In fact, as the Patients Association have reported in the past, it is not the first hospital that has been given such a clean bill of health, but been found to be wanting in its provision. Similarly, the CQC was responsible for the inspection of Winterbourne View, and despite having been warned by a former member of staff about what was going on there, failed to take any action.

But, anyone who has worked in the State capitalist sector can understand why this is. In reality, the whole culture breeds an attitude of complacency. Frequently, those doing the inspecting – this applies to external audits amongst other things – move in and out of doing the very functions they are inspecting. They belong to the same profession as those they are checking up on, and so on. In addition, the bureaucratic mindset developed is one of box ticking. You have a job to do like any other, for which you get a pay check at the end of the month, and like most other workers your attempt is to maximise the pay check, whilst minimising the effort you need to put in to get it. Again, any one who has worked in the State capitalist sector knows that not only do people who rock the boat not get promoted, but they are likely to face hostility from both superiors and peers alike. But, more than that there is no imperative for an Inspector sent in by the Capitalist State to have any immediate reason to make their own life more difficult. It is not their parents or children who are in the home after all.

When it comes to buying a new car, there is lots of information, including the information given by people you know, and your previous experience. That means you have a good chance of being able to make the right decision, and, if there is a problem with it, of complaining and getting it sorted out by the dealer. That is even true if you are going into a hospital yourself. But, it is largely not true about care for your children or parents. What is more, they are frequently not in a position to complain, or to tell you if there is a problem. You rely, on the State Inspectors to do their job properly in that regard. But, why should we be surprised that this does not happen.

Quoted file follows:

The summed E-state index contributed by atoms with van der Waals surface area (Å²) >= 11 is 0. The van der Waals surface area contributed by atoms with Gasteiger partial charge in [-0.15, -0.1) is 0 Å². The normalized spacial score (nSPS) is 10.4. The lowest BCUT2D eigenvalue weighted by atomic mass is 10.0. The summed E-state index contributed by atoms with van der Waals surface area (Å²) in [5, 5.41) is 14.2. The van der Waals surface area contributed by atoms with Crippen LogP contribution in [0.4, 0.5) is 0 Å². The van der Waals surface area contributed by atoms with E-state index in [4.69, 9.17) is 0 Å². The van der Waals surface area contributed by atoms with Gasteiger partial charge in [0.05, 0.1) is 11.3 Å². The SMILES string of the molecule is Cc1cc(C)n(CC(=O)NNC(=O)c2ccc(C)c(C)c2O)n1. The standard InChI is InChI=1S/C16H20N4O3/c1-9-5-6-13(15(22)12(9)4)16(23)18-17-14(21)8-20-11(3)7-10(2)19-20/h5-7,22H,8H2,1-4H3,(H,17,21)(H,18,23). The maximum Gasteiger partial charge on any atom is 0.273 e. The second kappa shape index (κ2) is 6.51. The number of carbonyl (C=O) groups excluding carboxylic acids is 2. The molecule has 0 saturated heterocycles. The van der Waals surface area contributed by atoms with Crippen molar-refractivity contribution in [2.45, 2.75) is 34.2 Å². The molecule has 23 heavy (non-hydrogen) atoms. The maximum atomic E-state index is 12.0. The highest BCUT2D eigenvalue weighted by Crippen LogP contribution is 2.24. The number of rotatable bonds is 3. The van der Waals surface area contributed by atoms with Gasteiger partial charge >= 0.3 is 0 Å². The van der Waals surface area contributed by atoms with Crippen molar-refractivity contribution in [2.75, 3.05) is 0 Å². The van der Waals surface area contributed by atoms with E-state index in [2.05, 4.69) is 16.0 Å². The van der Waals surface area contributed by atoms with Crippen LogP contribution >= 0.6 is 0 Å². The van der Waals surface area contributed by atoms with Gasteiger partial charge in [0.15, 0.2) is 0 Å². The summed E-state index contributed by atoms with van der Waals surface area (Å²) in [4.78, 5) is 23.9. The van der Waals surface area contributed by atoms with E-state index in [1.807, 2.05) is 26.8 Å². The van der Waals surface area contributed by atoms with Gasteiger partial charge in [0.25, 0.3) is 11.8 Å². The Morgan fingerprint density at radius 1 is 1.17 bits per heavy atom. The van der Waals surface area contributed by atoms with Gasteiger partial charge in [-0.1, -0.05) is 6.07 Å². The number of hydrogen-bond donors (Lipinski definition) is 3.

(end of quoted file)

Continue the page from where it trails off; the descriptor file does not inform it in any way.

Although, we have had Factory Acts for 150 years, and a Factory Inspectorate, and now a Health and Safety Executive, workers do not rely on them to ensure their safety, they know that these things provided by the Capitalist State are a facade, and that we have to continue to appoint our own Health and Safety Reps, and undertake our own direct Trade Union action to try to protect workers health and safety. If we really want to ensure that the existing provision of health, care and education even minimally goes to meet our needs, we cannot rely on the Capitalist State to do that. Just as we have our own Health and Safety Reps, we need our own Committees of Workers Inspection to go into hospitals, schools and care homes to ensure that our needs are being met.

But, just inspection alone is not enough. As a County Councillor, sitting on the Social Services Committee, both myself and the Chair of the committee, month after month complained about the terrible level of education provided to children in the Council's care. But, we found that we were effectively impotent to do anything about it. Real control rested with the Permanent State bureaucracy, and when eventually some action was taken by them, it was to appoint yet another high paid bureaucrat to be responsible for improving the situation.
Of course, month after month, despite that, the situation did not improve. My Mother spent the last three years of her life, bed-ridden in a Private Nursing Home, paid for by the Council. The quality of the home was good, better than the Council, Residential Home she had been in previously. Many of the staff, lived near to me, and so I knew them personally, which helps. A number of them came to my Mother's Funeral. Yet, if I had had any complaints, it would have been difficult to raise them individually, because, ultimately I was not paying for my Mother's stay there, and even if I was, it would still have left me relating to the Home on an individual basis.